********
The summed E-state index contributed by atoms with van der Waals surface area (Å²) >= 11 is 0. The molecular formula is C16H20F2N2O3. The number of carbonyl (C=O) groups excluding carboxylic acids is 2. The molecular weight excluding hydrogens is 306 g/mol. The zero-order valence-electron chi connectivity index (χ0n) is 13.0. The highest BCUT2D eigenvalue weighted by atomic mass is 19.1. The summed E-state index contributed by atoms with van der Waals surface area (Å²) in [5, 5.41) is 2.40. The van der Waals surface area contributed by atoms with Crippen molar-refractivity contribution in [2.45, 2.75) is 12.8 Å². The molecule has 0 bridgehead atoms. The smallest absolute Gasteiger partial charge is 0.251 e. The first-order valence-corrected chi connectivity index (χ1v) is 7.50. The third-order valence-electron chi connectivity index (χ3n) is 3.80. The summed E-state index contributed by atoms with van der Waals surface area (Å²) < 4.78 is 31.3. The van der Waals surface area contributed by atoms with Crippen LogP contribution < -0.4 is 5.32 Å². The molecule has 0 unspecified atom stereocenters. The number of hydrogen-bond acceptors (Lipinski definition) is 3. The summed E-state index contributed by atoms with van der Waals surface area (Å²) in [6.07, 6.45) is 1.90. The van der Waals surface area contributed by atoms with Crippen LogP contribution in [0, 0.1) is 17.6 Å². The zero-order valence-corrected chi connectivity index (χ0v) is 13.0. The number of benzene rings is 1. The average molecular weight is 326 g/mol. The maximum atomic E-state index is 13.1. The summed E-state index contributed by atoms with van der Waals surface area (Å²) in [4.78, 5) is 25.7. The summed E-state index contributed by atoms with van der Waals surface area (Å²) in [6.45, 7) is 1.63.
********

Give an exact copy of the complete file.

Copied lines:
The summed E-state index contributed by atoms with van der Waals surface area (Å²) >= 11 is 0. The molecular formula is C16H20F2N2O3. The number of carbonyl (C=O) groups excluding carboxylic acids is 2. The molecular weight excluding hydrogens is 306 g/mol. The zero-order valence-electron chi connectivity index (χ0n) is 13.0. The highest BCUT2D eigenvalue weighted by atomic mass is 19.1. The summed E-state index contributed by atoms with van der Waals surface area (Å²) in [5, 5.41) is 2.40. The van der Waals surface area contributed by atoms with Crippen molar-refractivity contribution in [2.45, 2.75) is 12.8 Å². The molecule has 0 bridgehead atoms. The smallest absolute Gasteiger partial charge is 0.251 e. The first-order valence-corrected chi connectivity index (χ1v) is 7.50. The third-order valence-electron chi connectivity index (χ3n) is 3.80. The summed E-state index contributed by atoms with van der Waals surface area (Å²) < 4.78 is 31.3. The van der Waals surface area contributed by atoms with Crippen LogP contribution < -0.4 is 5.32 Å². The molecule has 0 unspecified atom stereocenters. The number of hydrogen-bond acceptors (Lipinski definition) is 3. The summed E-state index contributed by atoms with van der Waals surface area (Å²) in [6.07, 6.45) is 1.90. The van der Waals surface area contributed by atoms with Crippen LogP contribution in [0, 0.1) is 17.6 Å². The zero-order valence-corrected chi connectivity index (χ0v) is 13.0. The number of benzene rings is 1. The average molecular weight is 326 g/mol. The maximum atomic E-state index is 13.1. The summed E-state index contributed by atoms with van der Waals surface area (Å²) in [4.78, 5) is 25.7. The summed E-state index contributed by atoms with van der Waals surface area (Å²) in [6.45, 7) is 1.63.